tQnFtYV.jpg

    This Sky-Watcher EQ5 is pretty substantial, although the GOTO mount and tripod for my 9.25" Celestron Evolution SCT are heavier. I only really use the EQ5 for my TS Optics (GSO) 150mm, f/6 Newtonian (in picture). I only need one of the 5 kg counterweights with the 150mm. You can just see it between the OTA rings.
     
  6. Leonard

    Leonard Well-Known Member

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    The adjusts points are those tiny holes at the top of each axis connection. The Vixon tech told me about these points. One controls the level of gear contact. However there is a special tool needed or a really small flat head screw driver.
     
  7. Mak the Night

    Mak the Night Well-Known Member

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    The only adjustment points I can think of are the clutch tension adjustment points.

    0vxfx.jpg

    You can see the Allen key access point here for the altitude clutch.

    vx1fx.jpg

    The azimuth Allen key port can be seen in the above picture below the attachment point for the azimuth slow motion cable. Tightening this slightly can alleviate any backlash.

    vx2fx.jpg

    The Allen keys are stored here on a magnetic plate under the rubber cover.

    https://www.vixenoptics.co.uk/Pages/porta_II_mount.htm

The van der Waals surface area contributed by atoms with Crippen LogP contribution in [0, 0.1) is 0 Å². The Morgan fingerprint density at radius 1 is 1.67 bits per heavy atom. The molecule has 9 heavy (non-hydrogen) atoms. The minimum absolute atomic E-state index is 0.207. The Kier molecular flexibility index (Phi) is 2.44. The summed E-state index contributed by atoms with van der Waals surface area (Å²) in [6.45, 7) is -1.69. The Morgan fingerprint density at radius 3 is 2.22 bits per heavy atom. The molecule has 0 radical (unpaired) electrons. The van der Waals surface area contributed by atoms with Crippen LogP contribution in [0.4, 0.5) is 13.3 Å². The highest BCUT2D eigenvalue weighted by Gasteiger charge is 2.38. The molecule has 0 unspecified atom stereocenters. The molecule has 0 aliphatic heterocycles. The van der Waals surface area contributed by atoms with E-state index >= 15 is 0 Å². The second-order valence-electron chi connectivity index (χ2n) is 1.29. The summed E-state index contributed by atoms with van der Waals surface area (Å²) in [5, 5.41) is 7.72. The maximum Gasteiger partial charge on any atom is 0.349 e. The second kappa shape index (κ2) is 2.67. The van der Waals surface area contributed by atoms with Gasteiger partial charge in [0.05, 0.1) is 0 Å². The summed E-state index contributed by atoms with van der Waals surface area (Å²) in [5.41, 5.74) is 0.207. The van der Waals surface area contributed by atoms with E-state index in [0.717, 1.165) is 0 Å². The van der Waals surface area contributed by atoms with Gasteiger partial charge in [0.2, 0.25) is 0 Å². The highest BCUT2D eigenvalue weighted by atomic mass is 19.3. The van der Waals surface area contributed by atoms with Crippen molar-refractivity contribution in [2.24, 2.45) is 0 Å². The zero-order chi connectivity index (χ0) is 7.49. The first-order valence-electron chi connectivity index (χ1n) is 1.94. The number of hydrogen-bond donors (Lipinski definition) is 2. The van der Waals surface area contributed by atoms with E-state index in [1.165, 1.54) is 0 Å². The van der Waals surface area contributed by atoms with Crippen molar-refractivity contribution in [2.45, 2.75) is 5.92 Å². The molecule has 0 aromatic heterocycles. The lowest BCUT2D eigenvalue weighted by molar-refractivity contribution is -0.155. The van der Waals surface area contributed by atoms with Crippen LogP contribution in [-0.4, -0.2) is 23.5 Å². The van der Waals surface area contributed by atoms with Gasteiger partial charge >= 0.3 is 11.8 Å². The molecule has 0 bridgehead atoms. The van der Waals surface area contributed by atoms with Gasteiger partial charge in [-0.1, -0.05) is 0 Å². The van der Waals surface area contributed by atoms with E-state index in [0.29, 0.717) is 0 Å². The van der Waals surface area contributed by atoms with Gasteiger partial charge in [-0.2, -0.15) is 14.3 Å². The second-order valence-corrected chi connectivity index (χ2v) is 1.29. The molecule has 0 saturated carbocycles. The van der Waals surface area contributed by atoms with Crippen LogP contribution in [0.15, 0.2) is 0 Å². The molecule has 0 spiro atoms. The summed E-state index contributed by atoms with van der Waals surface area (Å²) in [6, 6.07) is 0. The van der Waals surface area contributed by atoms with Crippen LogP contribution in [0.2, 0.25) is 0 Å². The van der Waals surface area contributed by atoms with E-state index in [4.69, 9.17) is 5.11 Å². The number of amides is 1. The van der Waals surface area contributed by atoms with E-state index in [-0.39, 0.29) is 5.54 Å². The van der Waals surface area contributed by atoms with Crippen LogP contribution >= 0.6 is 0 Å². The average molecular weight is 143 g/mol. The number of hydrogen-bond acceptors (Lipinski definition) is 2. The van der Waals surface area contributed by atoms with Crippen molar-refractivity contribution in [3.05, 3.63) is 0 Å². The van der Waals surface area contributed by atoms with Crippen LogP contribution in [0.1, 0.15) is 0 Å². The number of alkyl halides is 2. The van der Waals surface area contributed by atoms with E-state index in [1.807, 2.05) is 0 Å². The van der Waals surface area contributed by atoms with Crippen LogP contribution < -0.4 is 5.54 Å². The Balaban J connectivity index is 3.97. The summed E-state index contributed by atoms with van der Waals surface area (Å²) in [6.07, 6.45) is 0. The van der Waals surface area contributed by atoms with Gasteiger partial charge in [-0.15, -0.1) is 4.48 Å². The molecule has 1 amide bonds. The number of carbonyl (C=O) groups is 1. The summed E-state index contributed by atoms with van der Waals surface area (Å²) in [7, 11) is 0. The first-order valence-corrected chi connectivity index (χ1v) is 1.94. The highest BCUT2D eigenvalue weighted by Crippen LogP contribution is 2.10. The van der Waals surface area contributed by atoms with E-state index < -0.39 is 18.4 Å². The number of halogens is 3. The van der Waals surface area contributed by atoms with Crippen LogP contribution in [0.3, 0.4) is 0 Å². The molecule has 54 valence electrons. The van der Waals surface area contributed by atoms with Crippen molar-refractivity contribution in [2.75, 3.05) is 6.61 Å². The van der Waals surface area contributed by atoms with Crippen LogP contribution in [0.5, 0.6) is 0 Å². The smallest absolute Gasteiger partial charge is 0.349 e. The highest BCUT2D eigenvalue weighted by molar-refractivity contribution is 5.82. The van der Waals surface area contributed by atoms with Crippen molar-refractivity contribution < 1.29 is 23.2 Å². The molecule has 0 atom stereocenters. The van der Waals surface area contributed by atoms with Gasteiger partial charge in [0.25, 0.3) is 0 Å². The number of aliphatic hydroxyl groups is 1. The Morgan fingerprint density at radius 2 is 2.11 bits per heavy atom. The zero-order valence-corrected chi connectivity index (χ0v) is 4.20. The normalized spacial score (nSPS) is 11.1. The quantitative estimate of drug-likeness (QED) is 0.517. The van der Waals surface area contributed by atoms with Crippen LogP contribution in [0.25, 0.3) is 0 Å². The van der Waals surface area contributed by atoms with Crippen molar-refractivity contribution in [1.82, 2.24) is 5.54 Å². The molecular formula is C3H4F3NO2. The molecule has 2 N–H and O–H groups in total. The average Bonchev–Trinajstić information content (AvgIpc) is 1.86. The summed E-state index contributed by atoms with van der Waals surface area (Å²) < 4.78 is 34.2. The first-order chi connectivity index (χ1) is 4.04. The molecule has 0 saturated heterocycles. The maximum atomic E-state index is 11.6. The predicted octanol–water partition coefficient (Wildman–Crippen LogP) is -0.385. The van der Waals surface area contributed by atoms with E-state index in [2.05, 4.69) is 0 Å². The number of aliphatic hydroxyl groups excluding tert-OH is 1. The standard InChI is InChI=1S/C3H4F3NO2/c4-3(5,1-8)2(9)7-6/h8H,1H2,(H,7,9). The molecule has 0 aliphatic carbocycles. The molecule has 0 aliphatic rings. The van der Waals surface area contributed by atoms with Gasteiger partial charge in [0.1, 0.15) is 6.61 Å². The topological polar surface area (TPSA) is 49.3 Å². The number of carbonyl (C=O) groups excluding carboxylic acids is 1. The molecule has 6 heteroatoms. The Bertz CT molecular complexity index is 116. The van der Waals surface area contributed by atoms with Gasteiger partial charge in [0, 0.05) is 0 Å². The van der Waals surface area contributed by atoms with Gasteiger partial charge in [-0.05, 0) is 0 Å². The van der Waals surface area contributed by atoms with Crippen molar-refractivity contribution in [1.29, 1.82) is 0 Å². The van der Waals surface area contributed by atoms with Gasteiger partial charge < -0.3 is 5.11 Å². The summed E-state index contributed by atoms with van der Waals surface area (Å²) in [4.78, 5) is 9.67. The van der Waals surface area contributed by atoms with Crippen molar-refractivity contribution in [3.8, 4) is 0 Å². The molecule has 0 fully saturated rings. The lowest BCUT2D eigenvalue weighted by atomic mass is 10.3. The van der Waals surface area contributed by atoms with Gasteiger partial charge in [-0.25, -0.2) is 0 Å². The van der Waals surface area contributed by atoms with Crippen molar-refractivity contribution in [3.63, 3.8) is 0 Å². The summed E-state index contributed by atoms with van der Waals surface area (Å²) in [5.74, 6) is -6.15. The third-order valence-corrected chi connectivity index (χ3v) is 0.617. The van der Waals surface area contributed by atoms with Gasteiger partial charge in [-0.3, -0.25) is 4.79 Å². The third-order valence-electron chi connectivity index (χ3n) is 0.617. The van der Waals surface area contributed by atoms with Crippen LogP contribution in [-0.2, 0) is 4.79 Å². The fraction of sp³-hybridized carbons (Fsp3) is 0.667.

Clever and practical Japanese engineering I thought.
     
  8. Leonard

    Leonard Well-Known Member

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  9. Leonard

    Leonard Well-Known Member

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    See the 2 small holes on both axis. They contain very small screws with an extremely small slot head. The Vixon tech told me I needed a special tool to move the screws. I forget the name of the tool, but I did locate it at Lowe’s. Anyway, one can adjust the screws with a very small flat head screwdriver. I found one to fit the slot in an electricians micro screwdriver set.

    Those screws adjust the angle of contact with the screw bolt that responds to the slow mo controls.

    My mount is about 9 or 10 years old. Maybe Vixon altered the structure of the mount by removing those adjustment points. BTW, I’m not sure of the correct name of those points. I’m just guising.
     
    Last edited: Mar 5, 2019
  10. Mak the Night

    Mak the Night Well-Known Member

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    Oh right thanks. I thought they were just part of the construction. I haven't touched mine, I'm a great believer in not fixing anything that works lol.
     
  11. Leonard

    Leonard Well-Known Member

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    I get it. I wouldn’t have know bout them, but the Vixon tech told me.
     
  12. Mak the Night

    Mak the Night Well-Known Member

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    Yeah, I'm not going to shag with them unless I have to lol.